Sunday, December 28, 2008


I'm playing catch-up this week after skipping out on you guys last week, so I'm breaking this week up into two posts.

This post will be the usual, while the second post (see below) will explain why I didn't post last week.

He continues to stand up in his crib and doesn't like it when you suprise him with a camera flash in mid-cry.

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Last Friday we braved the crowds and hit the lights at Acadian Village. The lights are nice, but it has turned into much more of a carnival/WalMart atmosphere since we last went 10 years ago. It was fun nonetheless.

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Just Hangin' with Dad. (his favorite position)

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With Granny Lynn and a Louisiana Christmas Tree

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With Poppy and a helicopter

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Traditional Uncle Eli pose

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Meeting Santa

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and posing for a profile shot

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We found out that olive oil really does help to break up cradle cap, but he looks quite greasy while you let it set.

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I don't know what he and Joan did Saturday through Wednesday because of what I was doing (see post below), except that he watched me work on his present for a little bit, while holding onto the Jeep as if to save his life.

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So we'll just skip to Wednesday evening when we went to the children's service at Asbury and didn't have to worry about him making noise 'cause there were kids everywhere and the preacher encouraged it.

Then Joan's immediate family came here for gift exchanging and grubbing on a Brisket from Johnson's Boucaniere, a Logan's honey ham, Joan's corn macque choux with Johnson's tasso, and Liz's sugar free (but you'd never know it) Sweet Potato Casserole. We were doing it right.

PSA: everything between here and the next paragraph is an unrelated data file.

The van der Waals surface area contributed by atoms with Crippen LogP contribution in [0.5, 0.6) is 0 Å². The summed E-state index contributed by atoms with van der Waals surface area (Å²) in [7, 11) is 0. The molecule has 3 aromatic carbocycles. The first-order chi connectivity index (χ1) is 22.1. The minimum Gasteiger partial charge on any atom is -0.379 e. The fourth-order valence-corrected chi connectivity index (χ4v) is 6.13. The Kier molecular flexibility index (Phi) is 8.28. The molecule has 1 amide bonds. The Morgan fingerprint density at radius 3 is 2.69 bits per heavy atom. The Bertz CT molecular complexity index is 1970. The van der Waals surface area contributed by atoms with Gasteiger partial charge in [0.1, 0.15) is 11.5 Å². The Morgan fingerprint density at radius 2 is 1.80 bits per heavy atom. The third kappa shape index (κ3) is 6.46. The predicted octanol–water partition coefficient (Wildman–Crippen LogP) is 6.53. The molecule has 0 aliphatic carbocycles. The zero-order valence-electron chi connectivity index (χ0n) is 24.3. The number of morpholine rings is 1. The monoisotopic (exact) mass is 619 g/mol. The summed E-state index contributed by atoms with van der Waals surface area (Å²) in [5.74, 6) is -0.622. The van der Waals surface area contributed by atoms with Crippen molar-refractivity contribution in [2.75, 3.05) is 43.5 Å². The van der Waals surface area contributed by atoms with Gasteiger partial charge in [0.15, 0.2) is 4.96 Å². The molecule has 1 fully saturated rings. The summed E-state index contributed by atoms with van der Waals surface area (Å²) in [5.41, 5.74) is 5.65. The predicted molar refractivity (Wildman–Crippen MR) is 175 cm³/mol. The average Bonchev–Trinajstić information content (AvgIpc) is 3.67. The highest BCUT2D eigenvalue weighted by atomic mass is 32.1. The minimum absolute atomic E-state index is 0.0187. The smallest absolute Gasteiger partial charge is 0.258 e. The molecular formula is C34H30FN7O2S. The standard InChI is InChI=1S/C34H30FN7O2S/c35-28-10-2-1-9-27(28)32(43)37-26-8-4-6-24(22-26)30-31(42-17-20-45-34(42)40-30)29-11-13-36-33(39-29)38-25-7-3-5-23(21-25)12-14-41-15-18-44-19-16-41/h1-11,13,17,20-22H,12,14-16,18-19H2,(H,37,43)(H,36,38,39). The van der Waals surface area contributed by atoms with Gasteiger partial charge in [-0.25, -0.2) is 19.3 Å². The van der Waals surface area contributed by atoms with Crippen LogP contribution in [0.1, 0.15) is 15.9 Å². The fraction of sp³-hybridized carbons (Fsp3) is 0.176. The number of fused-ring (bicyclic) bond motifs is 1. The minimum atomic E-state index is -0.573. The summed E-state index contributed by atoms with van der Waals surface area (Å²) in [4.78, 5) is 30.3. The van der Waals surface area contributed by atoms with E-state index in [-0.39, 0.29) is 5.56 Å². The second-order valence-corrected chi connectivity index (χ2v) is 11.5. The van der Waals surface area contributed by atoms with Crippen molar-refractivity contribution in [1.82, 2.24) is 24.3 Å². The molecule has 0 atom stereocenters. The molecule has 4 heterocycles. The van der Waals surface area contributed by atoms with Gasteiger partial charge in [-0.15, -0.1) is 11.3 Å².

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This year, in an effort to recycle (not because of laziness, I swear) everyone's presents were packaged in baby themed bags which we received at the various showers. It was very efficient.

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Thursday we ran all around, starting at my parents' house, where he racked up on the toys.

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Next was Joan's paternal extended family, where Riley hung with Cousin Lillian and racked up some noise making toys.

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Finally, we headed to Joan's maternal extended family. Unfortunately, the host has a trampoline. After Riley was done bouncing with Cousin Courtney, I took him through some bouncy antics, which I am still paying for today.

I'm pretty sure I fractured all of the vertebrae below my shoulders, but it may just be muscle soreness. Hopefully the pics Paul has make it worth my pain.

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Like Thanksgiving, Riley watched Caroline eat (she rarely stops) while she watched him bounce around (he rarely stops). Maybe they'll motivate each other to pick up the other's skills.

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Aside from a trip to Johnson's to refresh his pulled pork supply, the weekend was just cleanup and another DIY project (see below)

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Joan and I did go see the Curious Case of Benjamin Button which we enjoyed and I would recommend. (just ignore the incredibly forced Katrina tie-in)

We hope everyone's Christmas was good, your New Year celebrations are safe, and your neighbors (unlike ours at this moment) only set off fireworks at reasonable hours.

PS- I forgot to write about one of our interesting experiences this week.
Earlier in the week, while working on the tables in the garage, I smelled something horrible. It smelled like a rotting dead animal, and I looked all over the garage but found nothing. I then walked through the yard and spotted what we thought was surely an alien life form in the now neglected flowerbed.

It looked like a folded up starfish, made of sponge/grapefruit, coming out of an egg, with a glob of cat crap in the middle, covered in flies, and smelled like freshly baked roadkill.

We pulled it up and found that below it were more of the "eggs"